Palm Canyon is just one of the many parts of Indian Canyons park. The main canyon trail is considered a must-do hike for Palm Springs visitors.
Palm Canyon in the Indian Canyons is the world’s largest Washingtonia filifera (California Fan Palm) oasis. Giant California Fan Palms drink water from the occasional stream in this gorgeous desert, and rocky gorges provide perfect meditation and picnicking opportunities. Despite the limited rain supply, the desert is lush with 150 species of plants. If you get lucky, you may be able to spot the endangered Peninsular Big Horn Sheep.
As with the other parts of the Indian Canyons park, Palm Canyon is the historical home of the Agua Caliente Band of Cahuilla Indians. The band built communities in the canyons, which are rich with water, plants, animal and arable soil. In this rich soil, members of the band grew melons, squash, beans, and corn and harvested plants for seeds, medicine, and woven baskets. The park is full of the remnants of Agua Caliente rock art, house pits, foundations, irrigation ditches, dams, reservoirs, trails and food preparation areas. The Trading Post gift shop at the park sells hiking maps, refreshments, Indian art and artifacts, books, jewelry, pottery, baskets and more.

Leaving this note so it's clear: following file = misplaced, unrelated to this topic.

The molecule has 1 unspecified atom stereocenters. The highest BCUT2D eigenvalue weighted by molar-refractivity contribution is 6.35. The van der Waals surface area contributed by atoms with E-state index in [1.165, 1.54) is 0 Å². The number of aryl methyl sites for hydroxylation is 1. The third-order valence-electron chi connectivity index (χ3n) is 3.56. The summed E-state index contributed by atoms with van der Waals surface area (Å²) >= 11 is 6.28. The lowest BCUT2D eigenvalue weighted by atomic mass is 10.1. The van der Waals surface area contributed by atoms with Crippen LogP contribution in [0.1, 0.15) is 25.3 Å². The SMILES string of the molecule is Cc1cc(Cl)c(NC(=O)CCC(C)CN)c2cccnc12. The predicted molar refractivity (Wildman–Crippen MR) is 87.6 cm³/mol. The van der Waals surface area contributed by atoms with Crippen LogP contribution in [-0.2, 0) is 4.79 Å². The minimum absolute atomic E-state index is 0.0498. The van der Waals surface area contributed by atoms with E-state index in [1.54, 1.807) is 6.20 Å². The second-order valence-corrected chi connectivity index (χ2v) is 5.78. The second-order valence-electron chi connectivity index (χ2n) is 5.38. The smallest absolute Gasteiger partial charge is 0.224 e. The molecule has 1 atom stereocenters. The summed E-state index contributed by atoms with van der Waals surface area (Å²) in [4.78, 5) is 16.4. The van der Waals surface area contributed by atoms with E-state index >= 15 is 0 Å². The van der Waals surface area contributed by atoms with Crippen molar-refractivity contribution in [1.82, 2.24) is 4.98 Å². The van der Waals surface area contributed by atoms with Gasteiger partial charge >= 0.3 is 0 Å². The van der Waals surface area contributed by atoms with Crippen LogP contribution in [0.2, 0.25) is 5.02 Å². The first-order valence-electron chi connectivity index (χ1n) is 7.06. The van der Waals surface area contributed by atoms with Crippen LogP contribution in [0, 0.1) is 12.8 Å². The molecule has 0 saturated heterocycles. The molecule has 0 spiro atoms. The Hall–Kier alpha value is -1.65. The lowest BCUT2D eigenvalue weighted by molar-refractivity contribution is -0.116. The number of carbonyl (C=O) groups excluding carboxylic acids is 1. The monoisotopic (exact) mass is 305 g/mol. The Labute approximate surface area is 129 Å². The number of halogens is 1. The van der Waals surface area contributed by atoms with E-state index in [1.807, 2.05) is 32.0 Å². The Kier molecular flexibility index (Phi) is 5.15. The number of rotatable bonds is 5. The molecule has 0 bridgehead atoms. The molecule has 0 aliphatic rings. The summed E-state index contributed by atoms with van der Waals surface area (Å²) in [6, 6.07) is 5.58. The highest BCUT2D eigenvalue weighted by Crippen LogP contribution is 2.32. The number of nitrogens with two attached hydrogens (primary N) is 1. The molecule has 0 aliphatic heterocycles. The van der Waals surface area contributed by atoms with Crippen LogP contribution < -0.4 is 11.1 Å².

The Palm Canyon hike is a three-mile loop that takes about 90 minutes. It descends into a creek bed before sloping back up to a high ridge. For those seeking a longer hike, you can follow the same trail for up to 15 miles to where it intersects with Highway 74 south of Pinon Pines.
How to Get to Indian Canyons
Take South Palm Canyon from Highway 111 and follow the signs for about two miles to the Indian Canyons tollgate. After you enter the canyons, continue on the main road about 2.5 miles to the Trading Post gift shop and pay your admission to the park. Follow the signs to your trails.